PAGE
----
Kingdom Of Fear - Kingdom Of Fear (YNR Records)

Perhaps you are familiar with the idiosyncratic works of Hunter S. Thompson; perhaps you are not. But ask in any circle that knows and you'll find hefty praise for a man of both a singular and uncompromising style, simultaneously appearing to be autobiographical and by turns completely fantastical and absurd. Ask in hip-hop circles about Jehst, and chances are you'll find a fairly similar set of responses.

Released Oct 29th, 2012 via YNR / By Matthew Bayfield
Kingdom Of Fear - Kingdom Of Fear (YNR Records) With this in mind it's therefore entirely appropriate that his newest project, Kingdom Of Fear, is a conceptual journey into a mescaline soaked world of psychedelic samples, off kilter lyricism and a refreshingly traditional approach to production.

On emcee duties for the majority of the piece is Kashmere. If you are familiar with LP's like his excellent Galactus: Power Cosmic of a few years back, wherein he created a whole album under the guise of a Marvel villain, you'll know he is the ideal choice for a conceptual role such as this. Again capturing some the surrealist spirit of Thompson's narrative style there are numerous quotable lines from "picking fights with oak trees" to "getting higher than screams at honour killings". In a genre where most emcees seem bound to endlessly praising their own ability or how clever they are with verse it's particularly pleasing to hear someone simply deliver intelligently assembled lines and let them speak for themselves.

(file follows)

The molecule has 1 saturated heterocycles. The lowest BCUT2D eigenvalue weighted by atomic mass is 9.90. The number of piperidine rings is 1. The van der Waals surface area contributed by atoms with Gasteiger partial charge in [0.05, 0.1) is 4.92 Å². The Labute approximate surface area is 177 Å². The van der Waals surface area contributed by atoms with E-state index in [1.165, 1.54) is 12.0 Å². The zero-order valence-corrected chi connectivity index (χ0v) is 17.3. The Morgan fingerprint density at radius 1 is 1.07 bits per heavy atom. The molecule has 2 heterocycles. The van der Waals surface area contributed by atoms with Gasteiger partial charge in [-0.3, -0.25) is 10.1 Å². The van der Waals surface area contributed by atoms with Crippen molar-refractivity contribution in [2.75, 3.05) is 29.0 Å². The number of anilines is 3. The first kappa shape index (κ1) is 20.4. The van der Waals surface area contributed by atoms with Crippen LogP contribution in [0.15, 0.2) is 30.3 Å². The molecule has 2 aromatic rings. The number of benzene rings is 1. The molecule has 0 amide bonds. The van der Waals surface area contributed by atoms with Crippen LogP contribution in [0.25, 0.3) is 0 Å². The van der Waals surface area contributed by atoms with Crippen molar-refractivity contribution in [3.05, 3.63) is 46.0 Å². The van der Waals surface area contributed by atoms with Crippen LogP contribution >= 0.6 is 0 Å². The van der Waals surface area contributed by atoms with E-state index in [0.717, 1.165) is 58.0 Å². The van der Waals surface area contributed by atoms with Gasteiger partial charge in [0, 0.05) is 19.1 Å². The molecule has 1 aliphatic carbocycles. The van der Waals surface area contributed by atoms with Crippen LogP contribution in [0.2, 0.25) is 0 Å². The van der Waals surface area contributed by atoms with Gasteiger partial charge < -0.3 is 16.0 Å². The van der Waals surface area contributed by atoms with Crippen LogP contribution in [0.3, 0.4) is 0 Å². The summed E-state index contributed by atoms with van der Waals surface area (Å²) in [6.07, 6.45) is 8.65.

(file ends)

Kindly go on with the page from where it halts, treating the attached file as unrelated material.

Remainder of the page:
Throughout Kingdom the production (handled entirely by Jehst) is again perfectly suited to both source material and emcees. Using a rough, cut & paste sample styling in the mould of names such as Madlib (particularly his Loopdigga series) there is a myriad of layers to focus on and disassemble, ranging from the dusty, psyched out flute licks of 'Fear 'n' Loathing' to the almost Flying Lotus esque shimmer and shuffle of 'Crocodile Lizardz?!?'. In the press release for the piece Jehst likened his position as producer to Ralph Steadman's role as illustrator in Thompson's work, and stylistically it's a fairly astute comparison. From the intricate detailing of tracks like 'Crocodile Lizardz?!?' to the much broader, punchy brass samples of 'Live Without Love' there is sonically the same feeling of contrast between chaotic, illustrative details and bold inky splashes across the pages.

Much like any good trip the comedown tends to be a slightly less comfortable period, and fittingly the album concludes with a dense trio of tracks that pile on the menace and paranoia akin to the moment when you realise you probably didn't need that last tab. 'Love 'n' Hate' which features a pensive guest verse from Micall Parknsun, comes thick with discordant organ stabs and radio static before 'PANIC!!!' and 'Kingdom Of Fear (The Comedown)' throw hectic string stabs and brooding guitar respectively into the foggy final minutes.

As a standalone album it's an impressive listen but Kingdom Of Fear manages to pull off the one-two combo of being a unique and diverse project, keeping within the spirit of its source material, but without ever falling into the common blight of using said concept as a crutch or merely hijacking the name to shift a few more units.

There are few people bold enough to step outside their comfort zone in UK hip-hop in 2012, but Jehst is an artist who tends to redefine his boundaries with every release and Kingdom Of Fear is no different. Gonzo hip-hop at it's finest!